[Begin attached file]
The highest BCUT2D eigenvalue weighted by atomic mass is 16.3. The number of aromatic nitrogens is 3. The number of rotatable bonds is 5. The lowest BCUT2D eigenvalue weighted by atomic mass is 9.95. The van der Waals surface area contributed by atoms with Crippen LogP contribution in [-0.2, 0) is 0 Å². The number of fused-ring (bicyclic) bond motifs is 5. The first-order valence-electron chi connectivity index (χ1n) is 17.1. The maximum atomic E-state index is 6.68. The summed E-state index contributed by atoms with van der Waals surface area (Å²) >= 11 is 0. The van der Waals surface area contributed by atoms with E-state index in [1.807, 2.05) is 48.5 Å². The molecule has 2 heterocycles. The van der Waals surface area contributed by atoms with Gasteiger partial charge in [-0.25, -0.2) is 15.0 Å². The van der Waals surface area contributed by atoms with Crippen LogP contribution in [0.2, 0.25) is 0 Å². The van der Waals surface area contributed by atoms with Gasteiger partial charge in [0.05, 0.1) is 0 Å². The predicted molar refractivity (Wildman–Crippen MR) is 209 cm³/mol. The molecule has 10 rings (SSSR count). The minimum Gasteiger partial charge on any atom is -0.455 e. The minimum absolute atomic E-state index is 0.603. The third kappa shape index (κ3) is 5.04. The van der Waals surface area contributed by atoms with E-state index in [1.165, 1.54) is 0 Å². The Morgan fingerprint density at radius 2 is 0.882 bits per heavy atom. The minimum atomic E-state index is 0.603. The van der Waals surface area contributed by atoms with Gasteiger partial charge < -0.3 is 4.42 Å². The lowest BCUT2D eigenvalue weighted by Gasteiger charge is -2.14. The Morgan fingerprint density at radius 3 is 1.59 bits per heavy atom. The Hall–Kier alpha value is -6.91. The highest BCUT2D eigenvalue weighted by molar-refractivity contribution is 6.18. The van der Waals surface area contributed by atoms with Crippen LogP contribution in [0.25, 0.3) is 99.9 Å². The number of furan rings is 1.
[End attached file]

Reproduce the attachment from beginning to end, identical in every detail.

The highest BCUT2D eigenvalue weighted by atomic mass is 16.3. The number of aromatic nitrogens is 3. The number of rotatable bonds is 5. The lowest BCUT2D eigenvalue weighted by atomic mass is 9.95. The van der Waals surface area contributed by atoms with Crippen LogP contribution in [-0.2, 0) is 0 Å². The number of fused-ring (bicyclic) bond motifs is 5. The first-order valence-electron chi connectivity index (χ1n) is 17.1. The maximum atomic E-state index is 6.68. The summed E-state index contributed by atoms with van der Waals surface area (Å²) >= 11 is 0. The van der Waals surface area contributed by atoms with E-state index in [1.807, 2.05) is 48.5 Å². The molecule has 2 heterocycles. The van der Waals surface area contributed by atoms with Gasteiger partial charge in [-0.25, -0.2) is 15.0 Å². The van der Waals surface area contributed by atoms with Crippen LogP contribution in [0.2, 0.25) is 0 Å². The van der Waals surface area contributed by atoms with Gasteiger partial charge in [0.05, 0.1) is 0 Å². The predicted molar refractivity (Wildman–Crippen MR) is 209 cm³/mol. The molecule has 10 rings (SSSR count). The minimum Gasteiger partial charge on any atom is -0.455 e. The minimum absolute atomic E-state index is 0.603. The third kappa shape index (κ3) is 5.04. The van der Waals surface area contributed by atoms with E-state index in [1.165, 1.54) is 0 Å². The Morgan fingerprint density at radius 2 is 0.882 bits per heavy atom. The minimum atomic E-state index is 0.603. The van der Waals surface area contributed by atoms with Gasteiger partial charge < -0.3 is 4.42 Å². The lowest BCUT2D eigenvalue weighted by Gasteiger charge is -2.14. The Morgan fingerprint density at radius 3 is 1.59 bits per heavy atom. The Hall–Kier alpha value is -6.91. The highest BCUT2D eigenvalue weighted by molar-refractivity contribution is 6.18. The van der Waals surface area contributed by atoms with Crippen LogP contribution in [0.25, 0.3) is 99.9 Å². The number of furan rings is 1.